William Lohman, M.D., Medical Consultant; David Berry, Ph.D., Grant Martin and Brian Zaidman, Research Analysts
A new study by Research and Statistics examines why the denial rate among filed lost-time claims doubled between 1984 and 1998.
The study, the second phase in a larger study, looks at factors associated with claim denials, their adjudication and eventual compensation status, and their impact on future compensation claims and employment. The first phase of this project, Part one: Explaining claim denials, studied factors associated with claim denial and how rates varied by insurer.
Phase two looks at another significant variation in claim denials -- the changing rate of denials during the past two decades. All of the claims from five two-year periods were evaluated for factors associated with claim denial and changes in the rate of claim denial over time.
the denial rate among filed lost-time claims in Minnesota rose from 7.8 percent in 1984, to 16.2 percent in 1998 -- a 107.8 percent increase in a 15-year period.
the likelihood of denial associated with a delay in notice to the employer has risen since 1984.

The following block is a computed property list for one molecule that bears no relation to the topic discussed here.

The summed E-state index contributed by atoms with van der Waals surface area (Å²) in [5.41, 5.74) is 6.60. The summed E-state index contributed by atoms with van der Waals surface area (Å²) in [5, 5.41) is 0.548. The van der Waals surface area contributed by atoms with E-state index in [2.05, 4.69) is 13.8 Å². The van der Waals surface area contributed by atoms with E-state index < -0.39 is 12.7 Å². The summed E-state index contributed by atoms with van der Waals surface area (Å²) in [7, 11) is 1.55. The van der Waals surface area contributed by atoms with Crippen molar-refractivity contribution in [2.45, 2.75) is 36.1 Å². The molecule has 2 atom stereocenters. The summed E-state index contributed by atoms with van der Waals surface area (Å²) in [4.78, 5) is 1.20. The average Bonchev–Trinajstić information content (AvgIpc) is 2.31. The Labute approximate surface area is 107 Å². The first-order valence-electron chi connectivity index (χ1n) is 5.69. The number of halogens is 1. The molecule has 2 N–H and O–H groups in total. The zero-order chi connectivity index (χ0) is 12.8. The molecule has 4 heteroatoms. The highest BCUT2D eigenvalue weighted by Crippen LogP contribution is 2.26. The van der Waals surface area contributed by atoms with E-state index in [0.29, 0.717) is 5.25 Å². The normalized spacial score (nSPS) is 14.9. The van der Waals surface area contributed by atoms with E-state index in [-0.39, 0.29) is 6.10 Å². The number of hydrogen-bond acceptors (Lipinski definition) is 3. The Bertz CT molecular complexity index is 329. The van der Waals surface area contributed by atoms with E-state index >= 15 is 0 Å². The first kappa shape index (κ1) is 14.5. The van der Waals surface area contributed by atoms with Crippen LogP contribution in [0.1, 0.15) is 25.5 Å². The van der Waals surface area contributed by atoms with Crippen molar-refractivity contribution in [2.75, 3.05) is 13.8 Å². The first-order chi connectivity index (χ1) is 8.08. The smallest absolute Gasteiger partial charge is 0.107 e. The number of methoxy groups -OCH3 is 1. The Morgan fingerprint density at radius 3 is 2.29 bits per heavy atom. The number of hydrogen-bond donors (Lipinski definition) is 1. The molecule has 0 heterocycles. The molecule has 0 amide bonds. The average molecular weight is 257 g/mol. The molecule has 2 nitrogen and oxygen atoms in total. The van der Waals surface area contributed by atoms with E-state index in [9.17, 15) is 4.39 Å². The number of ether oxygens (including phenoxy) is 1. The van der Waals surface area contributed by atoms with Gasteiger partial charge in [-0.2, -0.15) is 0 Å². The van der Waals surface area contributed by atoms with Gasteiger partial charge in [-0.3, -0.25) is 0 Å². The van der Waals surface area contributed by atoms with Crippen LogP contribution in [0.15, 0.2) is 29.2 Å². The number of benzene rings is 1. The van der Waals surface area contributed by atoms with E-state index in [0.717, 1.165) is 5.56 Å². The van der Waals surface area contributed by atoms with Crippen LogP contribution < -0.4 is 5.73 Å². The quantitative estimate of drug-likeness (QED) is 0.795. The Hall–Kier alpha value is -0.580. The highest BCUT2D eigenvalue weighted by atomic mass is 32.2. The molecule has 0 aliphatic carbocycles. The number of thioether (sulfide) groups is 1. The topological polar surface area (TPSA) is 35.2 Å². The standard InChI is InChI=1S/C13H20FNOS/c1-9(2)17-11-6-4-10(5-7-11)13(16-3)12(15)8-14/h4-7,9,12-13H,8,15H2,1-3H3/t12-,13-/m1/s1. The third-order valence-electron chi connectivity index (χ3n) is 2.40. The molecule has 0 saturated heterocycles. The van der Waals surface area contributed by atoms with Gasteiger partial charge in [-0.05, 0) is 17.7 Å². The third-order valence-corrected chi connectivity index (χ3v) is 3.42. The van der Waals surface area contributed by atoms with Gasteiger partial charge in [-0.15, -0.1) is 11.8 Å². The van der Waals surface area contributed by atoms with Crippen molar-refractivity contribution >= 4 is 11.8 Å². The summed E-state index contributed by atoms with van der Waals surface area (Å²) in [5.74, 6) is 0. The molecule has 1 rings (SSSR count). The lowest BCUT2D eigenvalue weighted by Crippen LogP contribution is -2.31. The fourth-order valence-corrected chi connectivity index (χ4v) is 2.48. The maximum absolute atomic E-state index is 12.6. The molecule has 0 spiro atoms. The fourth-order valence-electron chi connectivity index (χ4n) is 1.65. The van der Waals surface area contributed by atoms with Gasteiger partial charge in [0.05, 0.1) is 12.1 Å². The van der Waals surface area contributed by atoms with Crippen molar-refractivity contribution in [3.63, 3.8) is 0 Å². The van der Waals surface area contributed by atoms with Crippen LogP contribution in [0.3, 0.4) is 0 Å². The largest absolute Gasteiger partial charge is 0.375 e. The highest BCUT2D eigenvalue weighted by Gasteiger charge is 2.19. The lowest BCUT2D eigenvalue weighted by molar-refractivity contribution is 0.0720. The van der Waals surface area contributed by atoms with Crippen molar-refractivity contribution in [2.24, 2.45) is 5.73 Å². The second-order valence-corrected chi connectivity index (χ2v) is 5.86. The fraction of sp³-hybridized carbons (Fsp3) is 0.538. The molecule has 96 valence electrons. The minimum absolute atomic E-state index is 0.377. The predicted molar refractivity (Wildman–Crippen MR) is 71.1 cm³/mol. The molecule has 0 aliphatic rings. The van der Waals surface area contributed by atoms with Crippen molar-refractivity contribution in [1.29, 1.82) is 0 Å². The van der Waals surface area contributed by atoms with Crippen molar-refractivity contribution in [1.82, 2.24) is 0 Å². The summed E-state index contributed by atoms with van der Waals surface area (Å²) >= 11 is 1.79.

the risk of denial for low-wage workers has climbed since 1984. By 1997 through 1998, those earning 50 percent or less of the statewide average weekly wage are almost twice as likely to be denied as the highest paid workers.
analysis indicates 62 percent of the increase in the denial rate between 1984 through 1985 and 1997 through 1998 is attributable to changes in insurer behavior and 32 percent to changes in the nature of claims and claimants.
more than 12 percent of the entire increase in denials is accounted for by an increase in the rate at which the claims of low-wage workers are denied; and another 10 percent of the increase comes from an increase in the number of claims by low-wage workers.
six percent of the overall increase is explained by an increasing intolerance with delays in notification of an injury.
the largest contribution (44 percent) to the rising denial rate has come from an increase in the number of claims with undefined injuries.
The study suggests other areas that need to be explored to elucidate the possible mechanisms underlying claim denial. In particular, future analyses should examine the effects of other aspects of the claimant's employment (occupation, job tenure, employer size, employer safety record, unionization, access to health insurance), insurer business practices (market share, changes in premiums, loss ratios, litigation experiences), claimant characteristics (other demographic factors, previous claims, previous denials, previous litigation) and the workers' compensation system (wage-replacement rates).
Under Minnesota law, an insurer may deny primary (any) liability for an injury at any time, but only if there is a legal and factual basis to do so. In practice, most denials are made when a worker first makes a claim for compensation. The insurer's denial of primary liability is based on a belief that one or more of the following is true: